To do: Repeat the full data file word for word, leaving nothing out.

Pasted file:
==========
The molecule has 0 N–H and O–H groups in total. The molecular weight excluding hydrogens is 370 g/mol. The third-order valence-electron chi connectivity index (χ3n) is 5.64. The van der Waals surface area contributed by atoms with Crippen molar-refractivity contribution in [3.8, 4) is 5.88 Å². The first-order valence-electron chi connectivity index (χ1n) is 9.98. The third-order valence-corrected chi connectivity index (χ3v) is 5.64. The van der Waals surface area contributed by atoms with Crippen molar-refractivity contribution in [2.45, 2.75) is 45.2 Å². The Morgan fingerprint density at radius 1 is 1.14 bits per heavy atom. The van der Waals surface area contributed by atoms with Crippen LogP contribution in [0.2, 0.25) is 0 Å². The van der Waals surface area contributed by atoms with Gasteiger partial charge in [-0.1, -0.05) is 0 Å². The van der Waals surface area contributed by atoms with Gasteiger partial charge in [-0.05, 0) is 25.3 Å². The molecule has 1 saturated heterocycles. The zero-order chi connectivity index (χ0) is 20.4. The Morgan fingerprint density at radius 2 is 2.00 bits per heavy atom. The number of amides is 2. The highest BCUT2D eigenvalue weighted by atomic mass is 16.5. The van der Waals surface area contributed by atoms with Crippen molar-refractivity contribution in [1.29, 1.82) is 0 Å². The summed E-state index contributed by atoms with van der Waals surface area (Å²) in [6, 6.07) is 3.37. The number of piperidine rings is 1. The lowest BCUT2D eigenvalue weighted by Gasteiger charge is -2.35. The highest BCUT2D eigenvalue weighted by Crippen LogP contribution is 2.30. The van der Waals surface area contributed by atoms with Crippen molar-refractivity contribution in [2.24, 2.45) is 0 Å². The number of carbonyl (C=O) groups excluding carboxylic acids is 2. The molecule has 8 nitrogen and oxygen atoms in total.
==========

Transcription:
The molecule has 0 N–H and O–H groups in total. The molecular weight excluding hydrogens is 370 g/mol. The third-order valence-electron chi connectivity index (χ3n) is 5.64. The van der Waals surface area contributed by atoms with Crippen molar-refractivity contribution in [3.8, 4) is 5.88 Å². The first-order valence-electron chi connectivity index (χ1n) is 9.98. The third-order valence-corrected chi connectivity index (χ3v) is 5.64. The van der Waals surface area contributed by atoms with Crippen molar-refractivity contribution in [2.45, 2.75) is 45.2 Å². The Morgan fingerprint density at radius 1 is 1.14 bits per heavy atom. The van der Waals surface area contributed by atoms with Crippen LogP contribution in [0.2, 0.25) is 0 Å². The van der Waals surface area contributed by atoms with Gasteiger partial charge in [-0.1, -0.05) is 0 Å². The van der Waals surface area contributed by atoms with Gasteiger partial charge in [-0.05, 0) is 25.3 Å². The molecule has 1 saturated heterocycles. The zero-order chi connectivity index (χ0) is 20.4. The Morgan fingerprint density at radius 2 is 2.00 bits per heavy atom. The number of amides is 2. The highest BCUT2D eigenvalue weighted by atomic mass is 16.5. The van der Waals surface area contributed by atoms with Crippen molar-refractivity contribution in [1.29, 1.82) is 0 Å². The summed E-state index contributed by atoms with van der Waals surface area (Å²) in [6, 6.07) is 3.37. The number of piperidine rings is 1. The lowest BCUT2D eigenvalue weighted by Gasteiger charge is -2.35. The highest BCUT2D eigenvalue weighted by Crippen LogP contribution is 2.30. The van der Waals surface area contributed by atoms with Crippen molar-refractivity contribution in [2.24, 2.45) is 0 Å². The number of carbonyl (C=O) groups excluding carboxylic acids is 2. The molecule has 8 nitrogen and oxygen atoms in total.